Supporting a person’s decision is not about making the decision for them, but ensuring that they grasp that there are consequences that will follow on. This will require practitioners to engage their concerned curiosity in order to understand the person’s individual circumstances, and ascertain what elements of choice-making the person may need help with and why.

Chapter 3 of the Mental Capacity Act Code of Practice suggests a variety of ways in which practitioners can support people to make decisions. This consists of helping people who may be struggling with their memory or who have communication difficulties, for example checking they know, or going over, the features of the choice needed, and then letting them have time to weigh up those features relevant to a decision. Formal incapacity recording does not turn on being able to weigh up risk. It turns on weighing up foreseeable consequences. This is particularly important given the high prevalence rates of brain injury, learning difficulties and cognitive impairments amongst people who are street homeless.

In Mr B’s case it was not suggested that he lacked mental capacity, but he did not have the necessary information to weigh up the consequences of his decision and what this would then mean to him in housing terms. In other words, he was not able to make an informed decision, as the Ombudsman had found.

Mental Capacity law is not only about distinguishing incapacitated choices from valid but unwise ones, but provides a way of thinking about the process of decision-making which can be applied to every-day practice. It is well documented, although seldom understood, that people who are rough sleeping are frequently in risky and distressing situations, but may be more fearful of alternatives. As such, practitioners should take a tailored approach to understanding each person’s unique circumstances and the wide range of factors that can have an impact on a person’s ability to make a decision, in particular how they may interpret information in the context of their lived experience and present circumstances. This can include:

• The effects of drug (prescribed or not) and alcohol dependency
• Cognitive dysfunction (sometimes hidden or disguised which may present as challenging behaviours)
• The individual’s awareness of their ability to make decisions, including the person’s previous experiences of institutions, or general lack of experience in making decisions about their welfare.
• Self-stigma, low self-esteem or disregard for their own wellbeing.
• The person’s physical and mental health condition
• The person’s communication needs, including level of literacy.
• The involvement of others (sometimes associates acquired through street living) and being aware of the possibility that the person may be subject to undue influence, duress or coercion regarding the decision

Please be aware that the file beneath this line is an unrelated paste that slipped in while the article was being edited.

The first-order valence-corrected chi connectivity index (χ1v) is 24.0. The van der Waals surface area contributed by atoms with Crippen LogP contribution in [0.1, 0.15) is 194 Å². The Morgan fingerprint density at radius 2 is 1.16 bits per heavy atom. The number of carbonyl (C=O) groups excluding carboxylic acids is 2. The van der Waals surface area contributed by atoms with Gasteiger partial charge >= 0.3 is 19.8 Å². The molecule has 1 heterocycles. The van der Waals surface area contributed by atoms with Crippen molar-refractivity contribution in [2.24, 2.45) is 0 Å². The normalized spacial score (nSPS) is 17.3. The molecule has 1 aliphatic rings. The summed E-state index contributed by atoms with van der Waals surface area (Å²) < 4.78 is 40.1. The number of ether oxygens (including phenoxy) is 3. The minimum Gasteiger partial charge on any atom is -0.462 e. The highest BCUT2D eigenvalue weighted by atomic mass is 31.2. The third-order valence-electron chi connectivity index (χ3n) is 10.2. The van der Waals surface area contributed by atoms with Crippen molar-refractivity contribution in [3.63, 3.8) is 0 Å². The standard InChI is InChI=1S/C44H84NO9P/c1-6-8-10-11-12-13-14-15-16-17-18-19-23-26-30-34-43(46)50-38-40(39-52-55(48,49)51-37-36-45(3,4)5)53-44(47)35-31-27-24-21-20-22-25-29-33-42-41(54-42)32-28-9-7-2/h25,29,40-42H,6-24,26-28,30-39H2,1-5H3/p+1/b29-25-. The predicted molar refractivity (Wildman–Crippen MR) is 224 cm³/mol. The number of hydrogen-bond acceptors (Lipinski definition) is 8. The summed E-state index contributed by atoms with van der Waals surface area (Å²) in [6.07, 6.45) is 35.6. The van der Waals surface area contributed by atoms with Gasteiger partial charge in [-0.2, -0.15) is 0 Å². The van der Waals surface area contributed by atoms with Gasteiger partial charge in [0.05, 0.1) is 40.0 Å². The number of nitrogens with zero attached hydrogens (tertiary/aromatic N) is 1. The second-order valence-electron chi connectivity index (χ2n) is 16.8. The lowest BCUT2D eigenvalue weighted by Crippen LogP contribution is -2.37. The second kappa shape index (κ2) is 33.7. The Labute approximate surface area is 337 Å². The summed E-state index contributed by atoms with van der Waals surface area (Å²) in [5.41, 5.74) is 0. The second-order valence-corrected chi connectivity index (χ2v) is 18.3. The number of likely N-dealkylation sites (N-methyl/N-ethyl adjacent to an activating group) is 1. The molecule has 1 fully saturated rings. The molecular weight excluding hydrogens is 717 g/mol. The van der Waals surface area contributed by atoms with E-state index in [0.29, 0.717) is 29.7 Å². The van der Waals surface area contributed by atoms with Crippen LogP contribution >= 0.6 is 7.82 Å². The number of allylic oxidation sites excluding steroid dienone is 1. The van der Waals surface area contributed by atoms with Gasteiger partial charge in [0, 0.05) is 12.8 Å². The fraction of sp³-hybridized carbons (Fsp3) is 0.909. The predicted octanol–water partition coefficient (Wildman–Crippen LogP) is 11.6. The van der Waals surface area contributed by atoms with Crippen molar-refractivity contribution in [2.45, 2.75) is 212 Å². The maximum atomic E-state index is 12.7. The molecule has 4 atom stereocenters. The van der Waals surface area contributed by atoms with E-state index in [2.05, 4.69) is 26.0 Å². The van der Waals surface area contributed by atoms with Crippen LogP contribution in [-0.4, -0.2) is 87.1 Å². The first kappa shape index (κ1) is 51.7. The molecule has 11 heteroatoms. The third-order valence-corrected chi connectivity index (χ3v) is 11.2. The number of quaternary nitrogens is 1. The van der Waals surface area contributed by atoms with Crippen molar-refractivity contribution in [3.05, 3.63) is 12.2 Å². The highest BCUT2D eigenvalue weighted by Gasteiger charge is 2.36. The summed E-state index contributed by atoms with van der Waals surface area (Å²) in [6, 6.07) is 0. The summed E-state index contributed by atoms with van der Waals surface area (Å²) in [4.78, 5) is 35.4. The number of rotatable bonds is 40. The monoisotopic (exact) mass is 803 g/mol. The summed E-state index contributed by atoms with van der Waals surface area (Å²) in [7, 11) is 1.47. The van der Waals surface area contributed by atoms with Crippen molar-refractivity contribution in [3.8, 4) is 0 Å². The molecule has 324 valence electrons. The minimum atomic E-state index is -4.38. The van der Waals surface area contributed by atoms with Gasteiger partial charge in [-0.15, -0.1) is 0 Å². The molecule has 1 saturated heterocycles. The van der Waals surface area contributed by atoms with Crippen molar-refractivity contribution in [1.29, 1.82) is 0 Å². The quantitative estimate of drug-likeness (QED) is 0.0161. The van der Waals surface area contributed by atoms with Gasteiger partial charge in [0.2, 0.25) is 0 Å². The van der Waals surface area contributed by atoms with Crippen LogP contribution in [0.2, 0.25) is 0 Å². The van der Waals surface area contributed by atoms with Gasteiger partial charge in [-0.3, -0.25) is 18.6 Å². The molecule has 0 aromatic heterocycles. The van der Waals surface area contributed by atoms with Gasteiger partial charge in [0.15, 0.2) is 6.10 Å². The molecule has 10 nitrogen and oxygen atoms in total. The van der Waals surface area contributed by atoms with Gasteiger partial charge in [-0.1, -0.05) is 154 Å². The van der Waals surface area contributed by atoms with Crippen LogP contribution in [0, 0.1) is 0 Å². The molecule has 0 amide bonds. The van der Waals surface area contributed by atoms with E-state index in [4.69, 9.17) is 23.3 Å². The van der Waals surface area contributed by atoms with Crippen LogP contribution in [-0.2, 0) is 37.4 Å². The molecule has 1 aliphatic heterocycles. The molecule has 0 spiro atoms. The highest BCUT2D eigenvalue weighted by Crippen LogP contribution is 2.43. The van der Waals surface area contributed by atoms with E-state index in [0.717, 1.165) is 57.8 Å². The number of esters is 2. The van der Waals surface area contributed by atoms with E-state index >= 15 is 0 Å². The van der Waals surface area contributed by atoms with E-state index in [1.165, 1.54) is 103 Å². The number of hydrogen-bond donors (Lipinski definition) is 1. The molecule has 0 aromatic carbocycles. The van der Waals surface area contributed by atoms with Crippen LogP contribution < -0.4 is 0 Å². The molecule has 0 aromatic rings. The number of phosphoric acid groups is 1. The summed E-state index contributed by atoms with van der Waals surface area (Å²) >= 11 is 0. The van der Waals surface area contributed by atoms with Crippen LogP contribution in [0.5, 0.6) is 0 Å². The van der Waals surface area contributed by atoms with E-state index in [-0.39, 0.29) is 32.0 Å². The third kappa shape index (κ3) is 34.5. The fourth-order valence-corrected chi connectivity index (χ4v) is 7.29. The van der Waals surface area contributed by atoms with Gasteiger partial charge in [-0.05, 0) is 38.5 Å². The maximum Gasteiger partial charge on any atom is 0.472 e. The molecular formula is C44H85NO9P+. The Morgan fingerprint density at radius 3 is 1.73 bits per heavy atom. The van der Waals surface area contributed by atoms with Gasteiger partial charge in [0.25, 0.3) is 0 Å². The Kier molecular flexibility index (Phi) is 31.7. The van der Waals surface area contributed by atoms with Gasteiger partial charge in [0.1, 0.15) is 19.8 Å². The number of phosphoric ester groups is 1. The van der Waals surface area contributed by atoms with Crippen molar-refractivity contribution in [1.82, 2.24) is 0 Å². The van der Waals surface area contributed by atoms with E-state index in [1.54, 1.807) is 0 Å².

• Social and economic factors linked to poverty and meeting basic needs

Practitioners should find ways to support the individual person’s choice-making and seek to understand how the person makes sense of the information presented to them. For example, this can be done by making use of the knowledge you have about the individual’s life course alongside a personalised understanding of the factors which support, or hinder, the way in which the person makes decisions. Supporting an individual to make a decision is not the same as making a decision for them: practice guidance from NICE suggests that practitioners should:

• Determine what information they need to convey to cover the salient details of the decision they are supporting the person to make. This will depend on the nature and complexity of the decision itself.
• Offer tailored, accessible information to the person being supported. This should be about the process and principles of supported decision-making as well as about the specific decision.
• Support them to identify, express and document their own communication needs
• Ensure that options are presented in a balanced and non-leading way
• Record the information that is given to the person during decision-making. Give the person an opportunity to review and comment on what is recorded and write down their views.

It is not uncommon for people who are street homeless to be perceived as making “lifestyle choices” or deemed to have actively declined offers of help and support, even though they may never have had the correct information to begin with. Perhaps unknowingly, practitioners may utilize mental capacity law terms to articulate a person’s situation. For example, this may often come under the guise of “unwise choice” when the reality could better be described as an “uninformed choice”. Knowing the difference between a person’s unwise but firm choices and decisions which are misinformed is critical, as this avoids the pitfalls of potentially lengthy and costly legal disputes and drawn out complaints.

It cannot be determined what decision Mr B would have made had he been given the necessary information, or how he would have made sense of that information given his circumstances. However, practitioners need to equip themselves with the relevant material and be able to adjust their ways of communicating and when presenting information, so that it’s appropriate and proportionate to the person’s needs and circumstances.

In a previous article about ending interim accommodation, we wrote about the importance of knowing the legal rules and how those rules can be applied in practice. Likewise, through this piece our intention is to support practitioners to work with the rules and available guidance in ways that are inclusive of people’s unique situations and abilities.